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Mrs. Sundberg's Recipe Collection - 12 tried-and-true--one for each month of the year--featuring an introduction and tips from Mrs. Sundberg herself

A Solid Routine

September 21, 2006

Listened to the show Saturday and it was not bad. Not bad at all. It's good to get back into that routine again. It's been a while. When every day begins with an alarm followed by cooking breakfast for the kids, a shower, running errands, lunch for Mr. Sundberg, then dishes and laundry and, after a visit to the post office, the whole dinnertime thing, it helps to have something a bit different to look forward to.

Like that woodcarving class Mr. Sundberg and I took last fall. Five Tuesday evenings of pure joy, let me tell you. Of course we each had a project to do and since it was a beginner's class Mr. Sundberg thought he'd keep it simple and carve a set of wooden spoons. Which is admirable for all kinds of reasons, but when making Jell-O is the creative high point of your day, you want to go all out when you have a chance. So I went to work on my own little interpretation of "The Ecstasy of St. Theresa." The bonus was that we were able to work at home all we wanted and we did - late, some nights -- and drank wine while we worked (he whittled; I carved) and talked about the cruise to Alaska and what did and didn't work in the garden and the time the kids wrote "BOO HOWDY" all over each others' faces with permanent marker.

A few weeks back, while having dinner out with the kids to celebrate my birthday, Mr. Sundberg handed me a small gift wrapped in blue. "For you," he said. It was the three spoons from the woodcarving class. The thing about wooden spoons is that they're practical and useful and if you snap one in half while mixing a batch of cookies you can just pitch it into the fire or toss it into the garbage. You can use them to get things out from under the stove, or to brace open the oven door while the bread is rising or to kill small bugs on the counter. They work well as d├ęcor on a birthday gift, and after you use them enough they soften up and fade a bit and feel as if they belong in your hand. I now have 9 wooden spoons, each with a purpose. One in particular I especially like. It's from Africa, and made of teak, and could be used as a weapon should the opportunity present itself.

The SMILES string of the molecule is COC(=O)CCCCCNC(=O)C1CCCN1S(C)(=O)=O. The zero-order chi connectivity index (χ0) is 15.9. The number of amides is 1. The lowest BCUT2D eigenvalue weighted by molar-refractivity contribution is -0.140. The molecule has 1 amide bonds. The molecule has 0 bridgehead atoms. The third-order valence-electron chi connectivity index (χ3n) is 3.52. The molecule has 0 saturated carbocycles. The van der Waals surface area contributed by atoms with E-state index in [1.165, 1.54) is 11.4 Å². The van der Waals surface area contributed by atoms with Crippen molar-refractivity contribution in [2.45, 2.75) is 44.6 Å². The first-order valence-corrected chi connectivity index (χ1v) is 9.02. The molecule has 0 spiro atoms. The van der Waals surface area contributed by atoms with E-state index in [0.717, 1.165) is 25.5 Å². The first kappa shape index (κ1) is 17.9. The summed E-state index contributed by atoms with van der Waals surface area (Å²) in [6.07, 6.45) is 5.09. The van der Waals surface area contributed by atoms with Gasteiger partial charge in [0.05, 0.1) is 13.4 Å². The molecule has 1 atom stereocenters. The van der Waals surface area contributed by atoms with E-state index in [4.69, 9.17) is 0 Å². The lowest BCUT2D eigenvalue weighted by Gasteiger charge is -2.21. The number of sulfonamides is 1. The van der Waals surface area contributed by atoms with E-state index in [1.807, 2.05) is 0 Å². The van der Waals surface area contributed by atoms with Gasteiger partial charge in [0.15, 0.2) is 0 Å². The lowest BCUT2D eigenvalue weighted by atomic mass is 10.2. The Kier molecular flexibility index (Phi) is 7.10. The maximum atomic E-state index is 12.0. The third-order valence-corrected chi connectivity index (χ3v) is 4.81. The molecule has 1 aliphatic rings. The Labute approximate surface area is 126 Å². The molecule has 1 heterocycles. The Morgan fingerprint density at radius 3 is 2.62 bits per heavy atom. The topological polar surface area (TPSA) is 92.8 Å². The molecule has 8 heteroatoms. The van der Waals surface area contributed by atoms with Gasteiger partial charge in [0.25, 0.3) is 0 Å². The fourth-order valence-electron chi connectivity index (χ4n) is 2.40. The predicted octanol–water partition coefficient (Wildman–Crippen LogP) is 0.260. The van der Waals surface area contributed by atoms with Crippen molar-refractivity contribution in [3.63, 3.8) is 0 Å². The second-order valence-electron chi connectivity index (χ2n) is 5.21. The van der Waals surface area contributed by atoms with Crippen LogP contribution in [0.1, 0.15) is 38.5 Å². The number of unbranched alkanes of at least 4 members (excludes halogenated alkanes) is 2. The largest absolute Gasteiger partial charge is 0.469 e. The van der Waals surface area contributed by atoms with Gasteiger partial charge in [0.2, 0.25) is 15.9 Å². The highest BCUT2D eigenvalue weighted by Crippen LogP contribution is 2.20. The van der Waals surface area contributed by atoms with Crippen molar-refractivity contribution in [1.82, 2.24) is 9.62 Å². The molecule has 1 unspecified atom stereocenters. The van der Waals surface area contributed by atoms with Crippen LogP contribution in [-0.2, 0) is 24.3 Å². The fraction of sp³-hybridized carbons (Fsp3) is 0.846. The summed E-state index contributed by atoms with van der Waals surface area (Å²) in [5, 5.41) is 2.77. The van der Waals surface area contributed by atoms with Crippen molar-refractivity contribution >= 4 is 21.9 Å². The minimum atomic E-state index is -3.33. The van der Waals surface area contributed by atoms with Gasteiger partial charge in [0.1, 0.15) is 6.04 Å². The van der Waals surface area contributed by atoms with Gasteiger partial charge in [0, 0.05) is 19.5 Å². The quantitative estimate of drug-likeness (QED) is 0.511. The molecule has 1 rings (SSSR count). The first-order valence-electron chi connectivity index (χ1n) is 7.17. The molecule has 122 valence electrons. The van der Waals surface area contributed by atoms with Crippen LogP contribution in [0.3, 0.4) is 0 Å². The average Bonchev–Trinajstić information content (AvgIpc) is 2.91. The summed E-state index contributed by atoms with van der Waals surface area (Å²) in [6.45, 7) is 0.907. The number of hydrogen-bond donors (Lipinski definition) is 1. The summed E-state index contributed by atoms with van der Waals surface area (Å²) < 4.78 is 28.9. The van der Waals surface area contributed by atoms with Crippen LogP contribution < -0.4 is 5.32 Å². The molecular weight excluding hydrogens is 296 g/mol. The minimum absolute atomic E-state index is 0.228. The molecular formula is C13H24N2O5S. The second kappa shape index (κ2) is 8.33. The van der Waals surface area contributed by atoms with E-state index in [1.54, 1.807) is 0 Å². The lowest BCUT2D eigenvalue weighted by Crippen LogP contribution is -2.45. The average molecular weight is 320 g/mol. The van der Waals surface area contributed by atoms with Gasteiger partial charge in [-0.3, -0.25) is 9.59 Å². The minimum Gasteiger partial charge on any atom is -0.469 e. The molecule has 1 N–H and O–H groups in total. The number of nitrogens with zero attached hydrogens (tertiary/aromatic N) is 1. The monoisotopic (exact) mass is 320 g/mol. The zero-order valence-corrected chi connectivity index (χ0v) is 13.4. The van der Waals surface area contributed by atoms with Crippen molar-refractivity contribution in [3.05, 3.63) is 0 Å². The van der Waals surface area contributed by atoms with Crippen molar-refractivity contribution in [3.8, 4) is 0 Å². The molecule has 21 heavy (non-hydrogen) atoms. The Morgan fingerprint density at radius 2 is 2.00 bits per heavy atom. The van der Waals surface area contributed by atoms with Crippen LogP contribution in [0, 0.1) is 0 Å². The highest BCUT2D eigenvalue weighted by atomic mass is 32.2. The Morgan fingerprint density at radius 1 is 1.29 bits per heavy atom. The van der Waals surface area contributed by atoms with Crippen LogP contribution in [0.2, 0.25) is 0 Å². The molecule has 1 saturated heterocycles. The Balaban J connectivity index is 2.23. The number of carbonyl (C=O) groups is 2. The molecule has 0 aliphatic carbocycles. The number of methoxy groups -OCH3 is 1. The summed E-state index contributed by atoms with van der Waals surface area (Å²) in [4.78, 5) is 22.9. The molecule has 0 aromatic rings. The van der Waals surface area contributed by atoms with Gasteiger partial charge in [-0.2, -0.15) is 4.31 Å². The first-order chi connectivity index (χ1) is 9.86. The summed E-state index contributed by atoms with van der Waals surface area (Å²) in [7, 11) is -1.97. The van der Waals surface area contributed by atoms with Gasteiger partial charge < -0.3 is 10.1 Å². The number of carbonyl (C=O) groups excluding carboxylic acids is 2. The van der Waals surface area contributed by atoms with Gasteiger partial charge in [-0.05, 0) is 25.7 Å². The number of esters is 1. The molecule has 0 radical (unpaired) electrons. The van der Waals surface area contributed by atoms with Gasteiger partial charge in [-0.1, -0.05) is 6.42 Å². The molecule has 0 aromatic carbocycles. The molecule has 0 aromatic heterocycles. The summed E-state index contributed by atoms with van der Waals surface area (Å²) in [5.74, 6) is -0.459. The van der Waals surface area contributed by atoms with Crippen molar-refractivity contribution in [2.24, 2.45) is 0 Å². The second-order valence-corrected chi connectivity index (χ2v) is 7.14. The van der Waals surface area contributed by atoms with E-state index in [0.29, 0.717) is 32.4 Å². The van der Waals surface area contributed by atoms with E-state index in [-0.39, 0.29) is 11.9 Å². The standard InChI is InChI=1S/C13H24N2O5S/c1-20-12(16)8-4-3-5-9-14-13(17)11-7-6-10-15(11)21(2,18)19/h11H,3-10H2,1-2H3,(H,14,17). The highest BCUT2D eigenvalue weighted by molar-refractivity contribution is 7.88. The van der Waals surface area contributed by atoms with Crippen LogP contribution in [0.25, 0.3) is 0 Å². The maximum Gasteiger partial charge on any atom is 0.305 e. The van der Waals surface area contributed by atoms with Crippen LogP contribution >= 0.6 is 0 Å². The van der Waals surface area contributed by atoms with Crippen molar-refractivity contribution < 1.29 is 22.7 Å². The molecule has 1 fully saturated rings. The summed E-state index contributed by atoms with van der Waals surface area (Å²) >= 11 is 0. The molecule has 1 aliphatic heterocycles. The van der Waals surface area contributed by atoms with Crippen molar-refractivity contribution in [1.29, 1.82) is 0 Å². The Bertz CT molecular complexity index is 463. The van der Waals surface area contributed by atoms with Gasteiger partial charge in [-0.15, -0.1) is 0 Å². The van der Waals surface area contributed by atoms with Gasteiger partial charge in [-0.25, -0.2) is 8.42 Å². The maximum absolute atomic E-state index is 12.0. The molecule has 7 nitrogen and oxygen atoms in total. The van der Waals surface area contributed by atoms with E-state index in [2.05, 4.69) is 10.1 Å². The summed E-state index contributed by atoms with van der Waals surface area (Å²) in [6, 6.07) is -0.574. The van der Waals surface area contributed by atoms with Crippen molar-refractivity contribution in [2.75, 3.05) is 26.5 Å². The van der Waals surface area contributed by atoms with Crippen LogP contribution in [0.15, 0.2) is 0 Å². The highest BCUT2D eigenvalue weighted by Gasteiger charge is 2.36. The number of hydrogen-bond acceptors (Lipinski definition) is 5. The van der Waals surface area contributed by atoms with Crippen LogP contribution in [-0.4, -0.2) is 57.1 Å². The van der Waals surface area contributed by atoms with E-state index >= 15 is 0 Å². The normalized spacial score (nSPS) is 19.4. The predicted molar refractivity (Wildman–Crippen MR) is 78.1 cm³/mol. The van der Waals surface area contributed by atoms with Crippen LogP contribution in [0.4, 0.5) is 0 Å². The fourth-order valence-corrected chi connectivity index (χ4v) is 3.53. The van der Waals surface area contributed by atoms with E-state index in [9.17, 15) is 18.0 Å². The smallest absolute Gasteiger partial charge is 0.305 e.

Mr. Sundberg's spoons turned out much better than my statue, which looked more like an Adele penguin running for dear life from a polar bear. Not at all what I was aiming for. But that's how it goes. When you try something new you run the risk of failure, but who's keeping track? And don't get me wrong. There's something to be said for a solid routine. Keeps you from flying off into the cosmos, if you know what I mean. That's why I bake so dang much. And this week's cookies? They're almond-flavored, with chocolate and cherries and coconut, and the kids were nearly catatonic after polishing off a dozen or two. You really ought to give it a whirl.

Chocolate Cherry Cookies

1 cup butter
1 cup sugar
1 cup brown sugar
Cream together.

Add 1 cup oil
1 egg
1 tsp. vanilla
1 tsp. almond extract
Mix well.

Add 3 1/2 cups flour
1 tsp. cream of tartar
1 tsp. soda 1 tsp salt

Add 1 cup oatmeal
2 cups chocolate chips (semi sweet)
1 cup rice krispies
1 cup coconut
About half a jar of chopped maraschino cherries.
Chopped walnuts, optional.

Drop by teaspoonsful onto a cookie sheet.
Bake at 350 for 12 - 15 minutes or so.
Let cool for a while.

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